Pic: Instagram @chefpeteevans
It's not a surprise that the Australian Medical Association aren't big fans of a new documentary by celebrity chef Pete Evans.
'The Magic Pill', screening at selected Aussie cinemas, follows several families with individuals suffering with chronic diseases like diabetes, cancer and autism, who adopt Evans' popular 'Paleo Diet' for five weeks.
Apparently the diet is shows to drastically reduce symptoms of their illness, even their reliance on modern medicine.
One of the case studies revolves around a 4-year-old girl with autism who is unable to speak and suffers multiple daily seizures. By the end of the film, she speaks for the first time.
AMA President Dr Michael Gannon believes the documentary contains "ludicrous and hurtful commentary" about diet improving chronic illnesses.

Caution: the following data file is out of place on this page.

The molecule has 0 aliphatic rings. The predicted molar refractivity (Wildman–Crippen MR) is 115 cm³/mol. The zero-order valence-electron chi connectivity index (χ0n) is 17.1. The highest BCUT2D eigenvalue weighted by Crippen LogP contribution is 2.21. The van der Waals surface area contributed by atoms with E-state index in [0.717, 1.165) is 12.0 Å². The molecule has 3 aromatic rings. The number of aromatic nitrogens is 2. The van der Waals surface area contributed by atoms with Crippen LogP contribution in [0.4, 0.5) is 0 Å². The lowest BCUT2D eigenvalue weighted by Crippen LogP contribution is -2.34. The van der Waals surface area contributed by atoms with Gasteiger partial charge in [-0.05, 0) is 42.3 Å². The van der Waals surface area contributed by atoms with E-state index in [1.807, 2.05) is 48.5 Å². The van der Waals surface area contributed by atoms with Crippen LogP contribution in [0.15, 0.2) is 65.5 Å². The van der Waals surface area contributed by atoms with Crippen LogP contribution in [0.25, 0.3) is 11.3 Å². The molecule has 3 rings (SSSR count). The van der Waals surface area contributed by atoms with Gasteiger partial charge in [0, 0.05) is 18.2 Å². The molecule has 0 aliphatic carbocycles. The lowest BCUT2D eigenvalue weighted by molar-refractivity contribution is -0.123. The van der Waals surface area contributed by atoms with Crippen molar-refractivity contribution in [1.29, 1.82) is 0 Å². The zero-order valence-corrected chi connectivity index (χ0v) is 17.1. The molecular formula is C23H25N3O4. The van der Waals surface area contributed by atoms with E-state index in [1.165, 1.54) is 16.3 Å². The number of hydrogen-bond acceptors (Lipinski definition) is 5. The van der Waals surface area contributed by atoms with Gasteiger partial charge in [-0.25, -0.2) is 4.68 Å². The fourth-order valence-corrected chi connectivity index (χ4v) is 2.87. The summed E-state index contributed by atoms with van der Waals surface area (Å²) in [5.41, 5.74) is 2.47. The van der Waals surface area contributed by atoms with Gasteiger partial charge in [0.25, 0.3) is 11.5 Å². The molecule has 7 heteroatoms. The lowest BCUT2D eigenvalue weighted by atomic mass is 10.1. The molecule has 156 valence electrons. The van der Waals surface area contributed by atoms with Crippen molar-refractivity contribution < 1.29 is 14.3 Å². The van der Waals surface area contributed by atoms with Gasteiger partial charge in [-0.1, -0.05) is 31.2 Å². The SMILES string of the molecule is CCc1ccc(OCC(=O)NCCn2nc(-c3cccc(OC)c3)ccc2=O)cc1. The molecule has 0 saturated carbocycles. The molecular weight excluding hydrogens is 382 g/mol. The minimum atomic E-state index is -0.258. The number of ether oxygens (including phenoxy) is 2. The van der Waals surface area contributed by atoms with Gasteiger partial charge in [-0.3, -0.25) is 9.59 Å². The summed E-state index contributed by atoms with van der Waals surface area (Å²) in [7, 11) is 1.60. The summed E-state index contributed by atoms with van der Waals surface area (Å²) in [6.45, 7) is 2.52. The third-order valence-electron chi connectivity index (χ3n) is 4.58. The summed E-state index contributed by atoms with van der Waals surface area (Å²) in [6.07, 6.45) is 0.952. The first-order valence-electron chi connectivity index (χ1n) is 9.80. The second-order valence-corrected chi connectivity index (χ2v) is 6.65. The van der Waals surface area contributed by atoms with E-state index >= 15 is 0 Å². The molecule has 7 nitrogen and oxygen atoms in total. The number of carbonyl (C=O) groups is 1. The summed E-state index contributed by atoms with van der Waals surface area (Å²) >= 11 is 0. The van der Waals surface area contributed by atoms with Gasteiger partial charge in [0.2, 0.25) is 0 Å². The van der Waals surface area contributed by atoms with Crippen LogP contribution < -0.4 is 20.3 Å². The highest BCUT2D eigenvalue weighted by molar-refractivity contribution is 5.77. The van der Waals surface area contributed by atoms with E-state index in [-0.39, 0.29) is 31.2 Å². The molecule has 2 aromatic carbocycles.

"The man's ideas seem to have no limit. The truth is, people should be offered evidence-based treatments, whether that is surgery, radiotherapy or chemotherapy, and to deviate them from the treatment path is potentially harmful," he said.
"Parents of children with autism, it's a daily struggle and the idea that you can have a high-fat diet and change the course of that chronic brain condition is patently ludicrous and preys on desperate parents who will almost try anything to improve their child's behaviour."
"There's no question that many more Australians could eat more healthily and I even like some of his ideas about reducing our reliance on processed food. But to suggest that people can avert evidence-based medical treatments with some sort of manipulation of the diet is simply silly."